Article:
Cars can depreciate from mileage alone, yet alone age


Buying a new car opposed to repairing your existing motoring? then it could be costing you a small fortune just for the priviledge (Incase you had a few quid put away offcourse) as a nice treat or a necessary purchase.

ONE of the biggest contributing factors of depreciation is mileage. The further a car has been driven, the less amount of money you’ll be able to gain back when trying to sell it.

This is because the mileage gives a good indication of a car’s mechanical wellbeing. The more miles it’s done the more likely it’ll need parts replacing/updating. With this in mind, we decided to take a deep dive into mileage and see just how much it affects car prices in today’s market.

Depreciation is the difference between a car’s value when you buy it and when you come to sell it. This drop in value varies between makes and models but typically is between 15-35% in the first year and up to 50% or more over three years.

To do this it analysed a popular online car marketplace and compared the prices of the UK’s most popular used cars against the number of miles the car had done. What it found was that overall the average internal combustion engine (ICE) depreciates around 67p per mile. This means that today, the average car will depreciate £4,669.90 per year, based on a recent study that stated the average annual mileage pre-COVID was 6,970 miles a year.

EVs depreciate slower than ICEs

What does this meant to the growing electric vehicle market. As more and more vehicles come onto the market, and many motorists are opting for electric over ICEs in new motoring news, the used car market for EVs increases, which means today, we’re able to analyse this market a lot more accurately than we could have done before. We discovered that EVs depreciate at a slower rate than ICEs, overall averaging a depreciation rate of £3,833.50 per year, £836.40 less than ICEs do. This means that EVs depreciate at around 55p per mile compared to ICE’s 67p.

But what about individual cars? Which, out of the UK’s favourite used ICE and EV which cars depreciate the least?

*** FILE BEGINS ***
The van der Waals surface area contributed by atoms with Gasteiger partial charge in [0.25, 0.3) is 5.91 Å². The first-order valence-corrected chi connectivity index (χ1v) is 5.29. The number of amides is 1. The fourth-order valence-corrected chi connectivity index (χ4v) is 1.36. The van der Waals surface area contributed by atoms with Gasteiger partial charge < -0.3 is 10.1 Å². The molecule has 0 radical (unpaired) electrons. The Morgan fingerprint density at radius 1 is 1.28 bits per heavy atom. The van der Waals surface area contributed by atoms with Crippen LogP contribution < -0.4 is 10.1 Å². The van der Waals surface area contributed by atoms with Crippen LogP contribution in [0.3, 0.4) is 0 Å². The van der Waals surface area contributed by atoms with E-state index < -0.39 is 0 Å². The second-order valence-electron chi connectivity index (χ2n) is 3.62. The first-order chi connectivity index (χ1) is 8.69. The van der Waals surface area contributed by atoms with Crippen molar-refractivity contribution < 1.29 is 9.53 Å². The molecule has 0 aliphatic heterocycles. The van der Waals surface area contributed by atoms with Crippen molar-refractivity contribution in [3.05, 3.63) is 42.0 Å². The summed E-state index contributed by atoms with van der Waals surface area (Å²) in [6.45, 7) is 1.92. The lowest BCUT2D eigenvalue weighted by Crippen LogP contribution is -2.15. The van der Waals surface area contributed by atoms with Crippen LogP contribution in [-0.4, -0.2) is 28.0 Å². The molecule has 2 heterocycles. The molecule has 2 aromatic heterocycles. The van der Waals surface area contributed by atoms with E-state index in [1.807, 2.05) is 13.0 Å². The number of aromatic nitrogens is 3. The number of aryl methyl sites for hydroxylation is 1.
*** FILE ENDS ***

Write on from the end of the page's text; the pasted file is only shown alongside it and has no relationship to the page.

MINI Hatch Electric found to depreciate the most

After analysing the UK’s favourite ICEs and EVs on the used car market, the study found that the MINI Hatch Electric depreciated the most, losing £1.82 per mile. Using that study that states that the average annual mileage is 6,970 miles a year, that means over a 12 month period, the MINI would depreciate around £12,657, around £264 per week.

At the other end of the scale, where the cars depreciate the least, the best three cars are all electric, with the Vauxhall Corsa EV depreciating the least, only dropping 16p per mile, which translates to £1,128 per year and only £23.50 per week.

Aside from the MINI Electric, the next three cars are all internal combustion engines. The BMW 1 Series comes in 2nd, depreciating £1.58 per mile. A total of £11,010 per year and £229 per week. Then comes the Ford Focus, depreciating £1.19 per mile, £8,294 per year and £173 per week, followed by the BMW 3 Series, depreciating £1.03 per mile, £7166 per year and £149 per week.

The UK’s favourite used ICE car, the Ford Fiesta, sits close to the bottom of the pile, only depreciating 24p per mile, £1672 per year and £34.82 per week. Then, surprisingly, despite the MINI Hatch Electric topping the leaderboard, the ICE version fares relatively well, depreciating the 2nd best at only £4 more than the Fiesta.

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Recent research analysed a popular online car marketplace and compared the prices of the UK’s most popular used cars against the number of miles the car had done, keeping every other factor the same. The annual mileage is based on pre-lockdown data (2015-2019 data that projects the average annual mileage for UK drivers in 2020).


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Adam Oakley
Events Reporter

Adam has covered the likes of Sundown Music Festival for us on 3 occassions.

He is now a tiktok star.


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